Image of Gallery in South Kensington
On display at V&A South Kensington
British Galleries, Room 56, The Djanogly Gallery

Conversion of St. Paul

Engraving
1650-70 (made)
Artist/Maker
Place Of Origin

Object Type
This is a print of a type known as an engraving. The image is made by cutting lines into the surface of a flat piece of metal, inking the plate and then transferring the ink held in the lines onto a sheet of paper.

Source
The print is entitled The Conversion of Saint Paul. It is a copy of another engraving based on a painting by the Flemish artist Peter Paul Rubens. The original oil painting dates from around 1621, and the V&A print was made sometime between then and 1657, when the publisher, Pierre Mariette, died.

The painting was in Berlin but was destroyed during the Second World War. An oil sketch of the same subject but with some differences in the composition, is in the collection of the Ashmolean Museum in Oxford.

Subject Depicted
This print depicts a dramatic event in the life of the apostle Paul described the Bible (Acts 9:1-9). Paul was Jewish by race but inherited Roman citizenship from his father. He was riding to Damascus to obtain authorisation from the synagogue to arrest Christians when he was blinded by a light from heaven, which also caused him to fall to the ground. He and his companions heard the voice of God asking him why he was persecuting Christians. Paul was later baptised as a Christian, and together with Peter, was seen as one of the joint founders of the Christian Church.


object details
Categories
Object Type
Materials and Techniques
engraving print on paper
Brief Description
Conversion of St. Paul; From the picture by Rubens in the Pinakothek at Munich; A copy of the print by Schelte Bolswert, see DYCE.2265; Engraving print on paper; By François Ragot; Published by Pierre Mariette (I); Paris; 1650-70.
Physical Description
Conversion of St. Paul; From the picture by Rubens in the Pinakothek at Munich; A copy of the print by Schelte Bolswert, see DYCE.2265; Engraving print on paper; Signed 'Ragot fecit cum Priuilegio Regis'.
Dimensions
  • Height: 45.6cm
  • Width: 60.2cm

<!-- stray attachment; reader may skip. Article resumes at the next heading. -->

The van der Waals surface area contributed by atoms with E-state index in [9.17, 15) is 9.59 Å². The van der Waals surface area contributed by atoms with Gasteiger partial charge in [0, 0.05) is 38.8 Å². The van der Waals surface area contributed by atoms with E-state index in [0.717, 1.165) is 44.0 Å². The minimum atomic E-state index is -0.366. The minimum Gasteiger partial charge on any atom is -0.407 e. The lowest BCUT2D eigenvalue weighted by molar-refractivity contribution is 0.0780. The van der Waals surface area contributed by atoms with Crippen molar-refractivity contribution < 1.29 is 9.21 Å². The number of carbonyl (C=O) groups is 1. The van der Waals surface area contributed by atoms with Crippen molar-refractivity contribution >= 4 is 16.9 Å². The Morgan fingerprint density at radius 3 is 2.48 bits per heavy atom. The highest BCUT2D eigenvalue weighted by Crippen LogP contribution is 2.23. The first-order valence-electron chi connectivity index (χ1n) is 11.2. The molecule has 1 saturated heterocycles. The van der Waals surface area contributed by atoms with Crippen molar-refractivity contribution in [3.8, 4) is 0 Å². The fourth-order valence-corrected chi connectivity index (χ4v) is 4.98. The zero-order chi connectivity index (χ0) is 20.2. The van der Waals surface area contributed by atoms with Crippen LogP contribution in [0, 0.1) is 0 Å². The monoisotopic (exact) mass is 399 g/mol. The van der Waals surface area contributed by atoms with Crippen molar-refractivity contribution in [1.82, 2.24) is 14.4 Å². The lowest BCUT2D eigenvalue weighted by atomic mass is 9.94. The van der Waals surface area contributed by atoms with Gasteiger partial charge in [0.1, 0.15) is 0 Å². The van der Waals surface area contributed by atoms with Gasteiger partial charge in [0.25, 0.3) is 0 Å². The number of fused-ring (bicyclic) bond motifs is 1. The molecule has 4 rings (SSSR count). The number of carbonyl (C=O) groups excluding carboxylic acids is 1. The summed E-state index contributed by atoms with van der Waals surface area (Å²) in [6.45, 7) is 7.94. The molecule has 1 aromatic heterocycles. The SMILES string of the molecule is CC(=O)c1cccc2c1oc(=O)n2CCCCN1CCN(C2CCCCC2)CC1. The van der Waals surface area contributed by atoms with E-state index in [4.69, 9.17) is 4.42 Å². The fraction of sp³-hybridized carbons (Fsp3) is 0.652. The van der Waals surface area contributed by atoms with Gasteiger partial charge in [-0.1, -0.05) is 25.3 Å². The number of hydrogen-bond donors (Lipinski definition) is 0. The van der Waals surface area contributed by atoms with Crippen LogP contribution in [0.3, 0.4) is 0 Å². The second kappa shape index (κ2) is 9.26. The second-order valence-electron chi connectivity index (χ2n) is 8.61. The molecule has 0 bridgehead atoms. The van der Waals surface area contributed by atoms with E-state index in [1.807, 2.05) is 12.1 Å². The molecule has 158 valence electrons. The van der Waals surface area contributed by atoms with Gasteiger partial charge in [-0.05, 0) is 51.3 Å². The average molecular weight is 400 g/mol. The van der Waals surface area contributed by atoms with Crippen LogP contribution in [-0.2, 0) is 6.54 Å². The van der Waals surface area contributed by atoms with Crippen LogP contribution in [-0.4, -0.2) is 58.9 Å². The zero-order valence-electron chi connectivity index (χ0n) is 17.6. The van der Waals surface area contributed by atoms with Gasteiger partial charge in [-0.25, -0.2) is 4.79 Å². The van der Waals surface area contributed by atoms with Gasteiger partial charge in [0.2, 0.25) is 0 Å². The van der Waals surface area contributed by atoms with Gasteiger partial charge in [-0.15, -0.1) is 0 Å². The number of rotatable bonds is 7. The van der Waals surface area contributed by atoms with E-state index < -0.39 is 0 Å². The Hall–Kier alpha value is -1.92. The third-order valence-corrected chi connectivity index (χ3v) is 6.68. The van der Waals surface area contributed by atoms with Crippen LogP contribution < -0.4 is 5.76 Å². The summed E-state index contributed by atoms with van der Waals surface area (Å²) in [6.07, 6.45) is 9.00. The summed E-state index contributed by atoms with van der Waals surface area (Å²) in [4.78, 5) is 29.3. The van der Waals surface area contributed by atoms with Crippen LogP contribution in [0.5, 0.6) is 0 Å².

Marks and Inscriptions
'Ragot fecit cum Priuilegio Regis' (Signed.)
Gallery Label
British Galleries: THE CONVERSION OF SAINT PAUL: an embroidery and its printed source
Before the embroiderer of this panel (top) began work, the design was drawn onto the silk by a specialist, professional pattern drawer. He took his design directly from the print but modified it. He raised the horizon, adding buildings and plants, and changed the positions of the figures in relation to one another. The embroiderer further adapted the print by choosing the colours to be used.(27/03/2003)
Credit line
Bequeathed by Rev. Alexander Dyce
Object history
By François Ragot (died in Paris, 1670) after a painting by Peter Paul Rubens (born in Siegen, Westphalia, Germany), 1577, died in Antwerp, Belgium, 1640); published in Paris by Pierre Mariette I (born in Paris, 1596, died there in 1657)
Subjects depicted
Summary
Object Type
This is a print of a type known as an engraving. The image is made by cutting lines into the surface of a flat piece of metal, inking the plate and then transferring the ink held in the lines onto a sheet of paper.

Source
The print is entitled The Conversion of Saint Paul. It is a copy of another engraving based on a painting by the Flemish artist Peter Paul Rubens. The original oil painting dates from around 1621, and the V&A print was made sometime between then and 1657, when the publisher, Pierre Mariette, died.

The painting was in Berlin but was destroyed during the Second World War. An oil sketch of the same subject but with some differences in the composition, is in the collection of the Ashmolean Museum in Oxford.

Subject Depicted
This print depicts a dramatic event in the life of the apostle Paul described the Bible (Acts 9:1-9). Paul was Jewish by race but inherited Roman citizenship from his father. He was riding to Damascus to obtain authorisation from the synagogue to arrest Christians when he was blinded by a light from heaven, which also caused him to fall to the ground. He and his companions heard the voice of God asking him why he was persecuting Christians. Paul was later baptised as a Christian, and together with Peter, was seen as one of the joint founders of the Christian Church.
Associated Object
DYCE.2265 (Source)
Bibliographic Reference
DYCE COLLECTION. A Catalogue of the Paintings, Miniatures, Drawings, Engravings, Rings and Miscellaneous Objects Bequeathed by The Reverend Alexander Dyce. London : South Kensington Museum : Printed by G.E. Eyre and W. Spottiswoode for H.M.S.O., 1874.
Other Number
7 - Nagler. <u>Neues allgemeines Künstler-Lexicon</u>. München, 1835-1852.
Collection
Accession Number
DYCE.2457

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record createdMarch 27, 2003
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